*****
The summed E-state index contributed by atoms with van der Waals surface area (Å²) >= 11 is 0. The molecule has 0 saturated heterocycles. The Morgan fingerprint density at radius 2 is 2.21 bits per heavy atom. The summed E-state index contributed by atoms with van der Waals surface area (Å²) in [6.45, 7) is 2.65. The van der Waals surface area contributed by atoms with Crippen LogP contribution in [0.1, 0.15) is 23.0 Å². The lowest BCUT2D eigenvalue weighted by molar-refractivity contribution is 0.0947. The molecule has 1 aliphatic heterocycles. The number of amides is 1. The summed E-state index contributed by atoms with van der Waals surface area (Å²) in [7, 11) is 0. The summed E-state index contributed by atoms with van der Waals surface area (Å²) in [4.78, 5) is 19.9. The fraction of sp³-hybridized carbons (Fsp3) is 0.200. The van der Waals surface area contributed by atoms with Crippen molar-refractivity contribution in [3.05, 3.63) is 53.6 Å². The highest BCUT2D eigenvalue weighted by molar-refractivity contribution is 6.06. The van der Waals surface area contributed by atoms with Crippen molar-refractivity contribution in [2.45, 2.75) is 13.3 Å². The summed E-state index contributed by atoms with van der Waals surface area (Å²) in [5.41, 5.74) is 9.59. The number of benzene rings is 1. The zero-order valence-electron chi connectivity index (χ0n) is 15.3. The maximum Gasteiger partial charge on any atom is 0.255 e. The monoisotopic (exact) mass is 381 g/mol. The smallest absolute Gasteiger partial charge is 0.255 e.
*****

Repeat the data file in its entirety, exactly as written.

The summed E-state index contributed by atoms with van der Waals surface area (Å²) >= 11 is 0. The molecule has 0 saturated heterocycles. The Morgan fingerprint density at radius 2 is 2.21 bits per heavy atom. The summed E-state index contributed by atoms with van der Waals surface area (Å²) in [6.45, 7) is 2.65. The van der Waals surface area contributed by atoms with Crippen LogP contribution in [0.1, 0.15) is 23.0 Å². The lowest BCUT2D eigenvalue weighted by molar-refractivity contribution is 0.0947. The molecule has 1 aliphatic heterocycles. The number of amides is 1. The summed E-state index contributed by atoms with van der Waals surface area (Å²) in [7, 11) is 0. The summed E-state index contributed by atoms with van der Waals surface area (Å²) in [4.78, 5) is 19.9. The fraction of sp³-hybridized carbons (Fsp3) is 0.200. The van der Waals surface area contributed by atoms with Crippen molar-refractivity contribution in [3.05, 3.63) is 53.6 Å². The highest BCUT2D eigenvalue weighted by molar-refractivity contribution is 6.06. The van der Waals surface area contributed by atoms with Crippen molar-refractivity contribution in [2.45, 2.75) is 13.3 Å². The summed E-state index contributed by atoms with van der Waals surface area (Å²) in [5.41, 5.74) is 9.59. The number of benzene rings is 1. The zero-order valence-electron chi connectivity index (χ0n) is 15.3. The maximum Gasteiger partial charge on any atom is 0.255 e. The monoisotopic (exact) mass is 381 g/mol. The smallest absolute Gasteiger partial charge is 0.255 e.